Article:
- Associated Press - Saturday, September 10, 2011

NEW YORK — Facing two match points against a beloved player whose name is already in the history books, Novak Djokovic clenched his jaw and flashed an ever-so-slight glimpse of a smile.

Might as well go down swinging, right?

So, he went for it.

He turned violently on a 108 mph serve from Roger Federer for a cross-court winner that barely nicked the line. The fans in Arthur Ashe Stadium, ready to explode for a Federer victory, instead found themselves taking a cue from Djokovic — who raised his hands, asking for a little love.

About 10 minutes later, those same fans were dancing with Djoko as he boogied at center court to celebrate an epic U.S. Open semifinal win — one in which he dug out of a two-set hole, then saved two match points against Federer for the second straight year.

Top-seeded Djokovic won 6-7 (7), 4-6, 6-3, 6-2, 7-5 Saturday to improve to 63-2 on the year. This was only his second career comeback from two sets down. Next, he’ll face Andy Murray or defending champion Rafael Nadal, who played in the second semifinal, as Djokovic tries to become only the fifth man to win three Grand Slam titles in a year since the start of the Open era.

“It was definitely the biggest win of this year, one of the biggest wins of the career under the circumstances,” Djokovic said. “Roger was in control, playing better. I switched gears and played much better over three sets.”

After the fourth set, the prospect that third-seeded Federer would even have a match point seemed bleak.

Djokovic, who spent the first two sets shaking his head, commiserating with the folks in his players box, even folding his hands in mock prayer, turned things around suddenly and unexpectedly.

He got 16 of 20 of his first serves in during the fourth set and ripped off the first 15 service points. But Federer won the next three of those service points, all with the set on the line, to show an inkling of resistance — and give a preview of a fifth set that had as many momentum shifts as the match.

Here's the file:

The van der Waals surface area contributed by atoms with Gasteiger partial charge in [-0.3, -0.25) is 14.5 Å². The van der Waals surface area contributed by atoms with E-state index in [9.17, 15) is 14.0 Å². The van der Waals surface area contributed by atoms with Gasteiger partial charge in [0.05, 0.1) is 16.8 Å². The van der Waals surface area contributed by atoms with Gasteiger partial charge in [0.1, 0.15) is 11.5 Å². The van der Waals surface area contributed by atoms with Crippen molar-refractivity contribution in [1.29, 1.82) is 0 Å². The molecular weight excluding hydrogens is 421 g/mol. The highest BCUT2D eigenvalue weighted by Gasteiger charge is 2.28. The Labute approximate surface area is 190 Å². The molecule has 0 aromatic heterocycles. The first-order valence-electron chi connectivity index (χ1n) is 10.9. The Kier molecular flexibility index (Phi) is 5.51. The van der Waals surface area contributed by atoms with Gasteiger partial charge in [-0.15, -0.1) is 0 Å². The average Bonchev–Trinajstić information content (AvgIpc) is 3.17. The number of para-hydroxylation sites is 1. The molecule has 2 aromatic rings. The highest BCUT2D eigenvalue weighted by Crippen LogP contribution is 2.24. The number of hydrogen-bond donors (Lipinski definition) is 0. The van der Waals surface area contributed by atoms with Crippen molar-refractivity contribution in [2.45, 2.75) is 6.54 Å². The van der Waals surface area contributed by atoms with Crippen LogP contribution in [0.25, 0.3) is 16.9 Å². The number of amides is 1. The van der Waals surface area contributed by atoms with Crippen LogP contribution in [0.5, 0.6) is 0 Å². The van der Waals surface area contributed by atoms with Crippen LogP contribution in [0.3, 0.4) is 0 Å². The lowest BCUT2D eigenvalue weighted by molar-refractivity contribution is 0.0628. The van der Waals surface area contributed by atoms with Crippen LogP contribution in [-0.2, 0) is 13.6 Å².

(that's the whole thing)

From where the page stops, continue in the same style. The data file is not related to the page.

The real action began with Djokovic serving at 3-4 and stringing together an uncharacteristically bad game, getting broken at love on two mishit forehands, a framer of Federer’s that set up a winner and a double fault after a second serve that missed the line by about a foot.

After missing a backhand to open his service game at 5-3, Federer hit three straight serves Djokovic couldn’t get back. He had two match points, same way he did last year in the semifinals, and the fans were squarely on his side, as he stood oh-so-close to making his 24th Grand Slam final and moving a win away to adding to his record 16 Grand Slam titles.

But Djokovic isn’t putting together one of the greatest seasons in tennis history for nothing.

He knows all about risk-reward shots and figured being down two match points was as good a time as any to try it. Federer spun a serve wide to Djokovic’s forehand side and the Serb took the all-or-nothing route.

“If it comes in, it comes in,” he said. “It’s a risk. Last year, I was in a very similar situation. He was two match points up. I was hitting a forehand as hard as I can. You’re gambling. If it’s out, you lose. If it’s in, maybe you have a chance. I got lucky today.”

Federer’s next serve hit the back of the service line and jammed Djokovic, but somehow he got it back. Federer moved in and cranked a forehand, but it ticked the net and went out. Federer sprayed a forehand wide at deuce and suddenly, a crowd gearing for a Federer win was shouting “No-vak, No-vak, No-vak!”

They know a winner when they see one.

Counting the two match points he saved, Djokovic won 17 of the final 21 points.

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